Writing to a var from a julia func that is called externally

Hi. New to Julia, using the Windows 7 32bit API. The “EnumWindows” API func takes the address of a callback procedure (designated “EnumWindowsProc”) and an arbritrary user defined Int as args. It then iterates through the top level windows and calls EnumWindowsProc with a handle to each window and the user Int. EnumWindowsProc should return non-zero to continue.

The following code is to find a given named window - here “Program Manager” for testing purposes.

const U32="USER32"
const windowname="Program Manager"

function getWindowText(hWnd::Int32)
    #wrapper for GetWindowTextA - working, no issues
    return unsafe_string(pointer(buf))

function EnumWindowsProc(hWnd::Cint,param::Cint)
    if getWindowText(hWnd)==windowname 
        println("found window: ",hMyWindow)
        return 0
    return 1

println("EnumWindows returned: ",ccall((:EnumWindows,"USER32"),Cint,(Ptr{Void},Cint),lpEnumFunc,0))
println("handle is: ",hMyWindow)

The EnumWindows call works correctly. When the named window is located in EnumWindowsProc its value is reported by the println("found window: ",hMyWindow) inside that function, however when the EnumWindows call returns hMyWindow is still set to 0

Am I not defining the scope of hMyWindow to include EnumWindowProc so a local hMyWindow is being created? or perhaps is the value being garbage collected on return from EnumWindows?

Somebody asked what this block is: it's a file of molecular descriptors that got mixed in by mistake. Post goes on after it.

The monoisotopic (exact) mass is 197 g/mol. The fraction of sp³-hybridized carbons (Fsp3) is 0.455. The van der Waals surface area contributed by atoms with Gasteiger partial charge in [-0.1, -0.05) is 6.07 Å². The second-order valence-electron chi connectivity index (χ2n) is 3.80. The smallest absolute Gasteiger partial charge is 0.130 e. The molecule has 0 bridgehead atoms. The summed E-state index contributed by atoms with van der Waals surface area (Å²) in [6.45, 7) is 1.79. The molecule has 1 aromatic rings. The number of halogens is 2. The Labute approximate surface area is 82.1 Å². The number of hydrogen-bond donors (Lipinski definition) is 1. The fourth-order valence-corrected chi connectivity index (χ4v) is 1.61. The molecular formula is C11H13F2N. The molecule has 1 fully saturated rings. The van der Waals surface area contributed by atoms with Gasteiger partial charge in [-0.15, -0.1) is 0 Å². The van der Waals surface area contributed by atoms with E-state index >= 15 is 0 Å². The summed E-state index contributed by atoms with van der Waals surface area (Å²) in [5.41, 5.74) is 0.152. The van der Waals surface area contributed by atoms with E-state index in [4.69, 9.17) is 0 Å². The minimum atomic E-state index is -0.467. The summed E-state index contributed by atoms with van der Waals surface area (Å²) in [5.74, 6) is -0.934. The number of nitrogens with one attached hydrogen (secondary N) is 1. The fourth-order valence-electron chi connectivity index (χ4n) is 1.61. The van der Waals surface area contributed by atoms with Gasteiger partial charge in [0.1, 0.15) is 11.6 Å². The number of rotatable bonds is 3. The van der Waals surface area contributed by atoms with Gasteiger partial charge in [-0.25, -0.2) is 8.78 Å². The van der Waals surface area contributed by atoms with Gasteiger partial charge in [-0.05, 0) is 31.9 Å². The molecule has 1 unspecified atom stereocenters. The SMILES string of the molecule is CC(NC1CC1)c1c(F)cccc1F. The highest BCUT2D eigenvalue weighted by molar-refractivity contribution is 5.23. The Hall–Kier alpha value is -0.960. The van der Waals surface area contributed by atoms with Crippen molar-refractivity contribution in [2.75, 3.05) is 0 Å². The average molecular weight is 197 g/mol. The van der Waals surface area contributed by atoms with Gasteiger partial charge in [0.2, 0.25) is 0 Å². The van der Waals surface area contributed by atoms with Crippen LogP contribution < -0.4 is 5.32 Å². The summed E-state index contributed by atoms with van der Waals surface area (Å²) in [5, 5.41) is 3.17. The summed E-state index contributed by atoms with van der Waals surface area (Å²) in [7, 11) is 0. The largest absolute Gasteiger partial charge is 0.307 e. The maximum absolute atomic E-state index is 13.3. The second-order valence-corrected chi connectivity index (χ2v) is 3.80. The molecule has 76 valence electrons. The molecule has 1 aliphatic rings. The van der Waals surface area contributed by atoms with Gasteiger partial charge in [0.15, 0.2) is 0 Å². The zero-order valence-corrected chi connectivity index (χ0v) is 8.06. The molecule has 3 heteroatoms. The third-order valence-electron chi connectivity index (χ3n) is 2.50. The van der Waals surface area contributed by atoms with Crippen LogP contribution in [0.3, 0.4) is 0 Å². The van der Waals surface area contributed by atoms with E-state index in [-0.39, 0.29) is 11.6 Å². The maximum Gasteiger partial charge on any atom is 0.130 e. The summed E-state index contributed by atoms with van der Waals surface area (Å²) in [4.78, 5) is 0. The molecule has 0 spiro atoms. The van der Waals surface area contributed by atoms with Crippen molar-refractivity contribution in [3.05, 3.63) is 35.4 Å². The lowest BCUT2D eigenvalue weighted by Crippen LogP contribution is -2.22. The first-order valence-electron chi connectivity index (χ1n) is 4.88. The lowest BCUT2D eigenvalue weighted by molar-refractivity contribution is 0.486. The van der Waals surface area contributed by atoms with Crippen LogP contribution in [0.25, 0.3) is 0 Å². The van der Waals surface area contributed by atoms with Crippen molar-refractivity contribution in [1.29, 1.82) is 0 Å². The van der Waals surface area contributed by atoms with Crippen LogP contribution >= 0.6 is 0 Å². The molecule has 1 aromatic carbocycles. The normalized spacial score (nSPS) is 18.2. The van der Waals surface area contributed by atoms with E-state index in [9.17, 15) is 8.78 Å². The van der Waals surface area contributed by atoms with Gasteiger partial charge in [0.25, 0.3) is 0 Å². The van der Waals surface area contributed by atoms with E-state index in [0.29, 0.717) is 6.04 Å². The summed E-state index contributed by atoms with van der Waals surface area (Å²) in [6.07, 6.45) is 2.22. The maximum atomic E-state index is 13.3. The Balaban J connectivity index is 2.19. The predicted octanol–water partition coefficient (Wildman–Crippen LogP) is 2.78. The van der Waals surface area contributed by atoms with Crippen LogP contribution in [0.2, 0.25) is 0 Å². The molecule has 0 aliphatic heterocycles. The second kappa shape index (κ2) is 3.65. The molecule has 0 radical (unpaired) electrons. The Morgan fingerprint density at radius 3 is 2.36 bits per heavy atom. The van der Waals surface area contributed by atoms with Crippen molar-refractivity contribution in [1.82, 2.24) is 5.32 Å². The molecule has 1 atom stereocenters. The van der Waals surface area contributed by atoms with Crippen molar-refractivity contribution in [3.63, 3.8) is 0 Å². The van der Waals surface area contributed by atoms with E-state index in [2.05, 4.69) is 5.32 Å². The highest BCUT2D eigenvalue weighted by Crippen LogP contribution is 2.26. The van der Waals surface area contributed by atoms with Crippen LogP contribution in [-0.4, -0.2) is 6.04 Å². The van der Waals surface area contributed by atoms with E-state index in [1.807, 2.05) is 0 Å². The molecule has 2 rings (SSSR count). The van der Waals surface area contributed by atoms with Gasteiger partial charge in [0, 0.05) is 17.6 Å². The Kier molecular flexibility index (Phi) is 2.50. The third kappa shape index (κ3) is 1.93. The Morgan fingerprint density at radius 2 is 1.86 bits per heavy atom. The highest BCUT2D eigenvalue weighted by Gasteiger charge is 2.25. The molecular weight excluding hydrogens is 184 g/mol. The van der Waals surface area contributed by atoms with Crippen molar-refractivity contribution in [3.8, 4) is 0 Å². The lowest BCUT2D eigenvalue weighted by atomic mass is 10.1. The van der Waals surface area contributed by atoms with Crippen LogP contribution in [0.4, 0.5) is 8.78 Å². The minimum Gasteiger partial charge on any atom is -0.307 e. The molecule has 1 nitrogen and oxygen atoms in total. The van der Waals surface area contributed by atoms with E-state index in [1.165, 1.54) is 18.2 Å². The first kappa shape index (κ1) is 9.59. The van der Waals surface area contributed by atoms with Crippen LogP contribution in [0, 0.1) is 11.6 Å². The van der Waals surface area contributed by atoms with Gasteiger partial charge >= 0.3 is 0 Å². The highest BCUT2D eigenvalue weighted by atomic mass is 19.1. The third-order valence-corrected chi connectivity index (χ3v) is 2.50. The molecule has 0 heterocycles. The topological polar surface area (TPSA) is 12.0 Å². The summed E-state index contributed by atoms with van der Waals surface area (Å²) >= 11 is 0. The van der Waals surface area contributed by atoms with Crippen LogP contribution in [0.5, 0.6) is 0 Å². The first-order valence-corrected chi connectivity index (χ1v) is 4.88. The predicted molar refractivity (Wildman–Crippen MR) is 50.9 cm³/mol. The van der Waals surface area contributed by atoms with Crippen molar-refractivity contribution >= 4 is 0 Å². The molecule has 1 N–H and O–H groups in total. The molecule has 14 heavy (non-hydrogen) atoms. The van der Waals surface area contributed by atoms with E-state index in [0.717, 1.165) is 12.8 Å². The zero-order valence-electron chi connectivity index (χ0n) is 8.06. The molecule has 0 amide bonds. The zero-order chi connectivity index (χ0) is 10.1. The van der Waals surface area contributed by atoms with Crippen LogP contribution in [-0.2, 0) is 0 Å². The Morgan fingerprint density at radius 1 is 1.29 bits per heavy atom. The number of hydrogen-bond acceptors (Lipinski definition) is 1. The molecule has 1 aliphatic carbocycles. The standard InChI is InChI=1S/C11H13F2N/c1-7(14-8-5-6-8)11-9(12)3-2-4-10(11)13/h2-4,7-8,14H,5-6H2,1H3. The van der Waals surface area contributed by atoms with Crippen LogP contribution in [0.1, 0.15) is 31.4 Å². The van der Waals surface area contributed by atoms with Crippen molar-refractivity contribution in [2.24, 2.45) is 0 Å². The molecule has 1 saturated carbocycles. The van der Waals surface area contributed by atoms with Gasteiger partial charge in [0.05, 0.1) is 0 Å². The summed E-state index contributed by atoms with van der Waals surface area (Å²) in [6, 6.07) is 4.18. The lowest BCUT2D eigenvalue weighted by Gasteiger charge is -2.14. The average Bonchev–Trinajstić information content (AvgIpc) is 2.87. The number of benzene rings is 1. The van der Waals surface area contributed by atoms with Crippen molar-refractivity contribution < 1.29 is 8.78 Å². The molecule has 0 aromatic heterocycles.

EnumWindowProc is only called as a callback by the OS and not directly from any Julia code. Another solution could be to use the user param to supply the address of a variable and write it directly there, but this seems a bit overcomplicated. I feel sure there is something simple I am missing here.

Output is:

found window: 65758
EnumWindows returned: 0
handle is: 0

EnumWindows returning 0 is correct as it is being terminated by EnumWindowProc returning 0 when the window is located.

How do I get this handle out of the callback proc back to my julia program?

Here you go :slight_smile:

help?> global
search: global GlobalRef cglobal

  global x makes x in the current scope and its inner scopes refer to the global variable of that name. In the example
  below, global is needed so the function can modify the global variable z:

  function foo()
      global z=6

  julia> foo()
  julia> z

  Without the global declaration in foo(), a new local variable would have been created inside foo(), and the z in the
  global scope would have remained equal to 3.
1 Like

That’s it :slight_smile: thanks @anon67531922. I think I actually tried global in the initial def at one stage, but not when setting the value inside the func. Well spotted.

1 Like